A Job in This High-Flying Industry Can Truly Make You Rich -- Quick

Even entry-level employees make a bundle in this occupational corner of the financial world

Apr 12, 2014 at 2:21PM

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Source: Flickr / Nathan Siemers.

Would you like to work in a business where starting salaries are as high as $353,000? Silly question, of course – but it's no joke. In the financial world, hedge funds still shine, and employees are generously rewarded when these investment heavies have a stellar year. And, it seems, they usually do: even in the throes of the Great Recession, hedge funds still put in a surprisingly decent performance.

There is a plethora of different skill sets involved in the hedge fund sector, from the legal arena to accounting, trading to fundraising. Best of all, there are lots of jobs available: a recent check turned out over 700 positions listed on efinancialcareers.com, out of a total of 8350 finance-related jobs. Job aggregator indeed.com showed over 4,000 jobs under the same heading, with nearly 2,000 in New York alone.

Here are a few samples of the varied types of jobs offered in this occupational sector, along with their compensation levels – which, as you will see, are usually very generous.

Quantitative Analysts: $80,000 to $220,000
It's not surprising that analysts abound at hedge funds, and the position of Quantitative Analyst is one that involves thorough understanding of mathematics. Front office Quants, as they are called, often work alongside traders, helping them implement complex financial product pricing models. Back office Quants are responsible more for researching and developing these models.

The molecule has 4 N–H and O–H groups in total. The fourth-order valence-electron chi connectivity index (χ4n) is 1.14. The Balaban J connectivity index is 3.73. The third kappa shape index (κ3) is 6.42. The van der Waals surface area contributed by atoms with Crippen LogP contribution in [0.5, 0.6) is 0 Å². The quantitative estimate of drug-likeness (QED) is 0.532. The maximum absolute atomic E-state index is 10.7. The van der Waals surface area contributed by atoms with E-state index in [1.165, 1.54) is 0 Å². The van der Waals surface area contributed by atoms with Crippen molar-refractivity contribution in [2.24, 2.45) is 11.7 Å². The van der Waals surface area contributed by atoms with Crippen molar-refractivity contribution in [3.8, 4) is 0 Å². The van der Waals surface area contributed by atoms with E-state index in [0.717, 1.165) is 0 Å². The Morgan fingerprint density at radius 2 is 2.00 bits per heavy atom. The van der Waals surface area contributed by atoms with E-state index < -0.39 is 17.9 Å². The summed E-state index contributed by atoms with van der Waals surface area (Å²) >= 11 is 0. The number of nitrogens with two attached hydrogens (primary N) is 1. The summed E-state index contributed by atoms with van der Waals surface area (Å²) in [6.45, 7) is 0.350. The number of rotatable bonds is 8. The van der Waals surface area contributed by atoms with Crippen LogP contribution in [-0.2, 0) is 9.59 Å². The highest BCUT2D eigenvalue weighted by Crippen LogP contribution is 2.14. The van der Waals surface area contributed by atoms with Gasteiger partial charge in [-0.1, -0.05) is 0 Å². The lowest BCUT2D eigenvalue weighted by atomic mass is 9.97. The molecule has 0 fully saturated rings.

Pay is usually commensurate with experience. Those with less than 3 years' experience may begin at the lower end of the pay spectrum, for example, while a Senior Analyst may be offered $220,000 to start.

Software Developer: $250,000
Hedge funds always need software developers and engineers, employees that work tirelessly to create new and useful applications for financial products and trading activities. Often, these workers deal with issues related to risk and pricing models, as well.

These jobs may require some experience, but pay very well, particularly in New York City – where two recent advertisements were offering in the neighborhood of $250,000 to start.

Assistant Controller: $90,000 to $165,000
Tending to a hedge fund's books is lucrative work, with current, available positions offering upwards of $90,000 – plus bonuses. This position usually reports to a senior Controller, and often requires several years' experience, in addition to a Certified Public Accountant designation.

Compliance Counsel : $300,000
Financial entities are in constant need of good lawyers, whose role is to advise the firm of the ever-changing financial regulatory environment. These individuals interact directly with regulators, as well as traders and portfolio managers. Several years' experience is needed, but a recent job ad offered a permanent, full-time job with a pay rate of $300,000 annually.

Floater: $75,000
This one's my favorite, not only because it is entry level and pays so well, but because it promises such a great variety of job duties. The floater essentially moves from one department to another, performing the jobs of those that are out for one reason or another. Basically, it is a series of temp positions, made permanent – plus great pay, overtime, and bonuses. For someone with two years' financial experience and a "flexible attitude", this one sounds like a winner.

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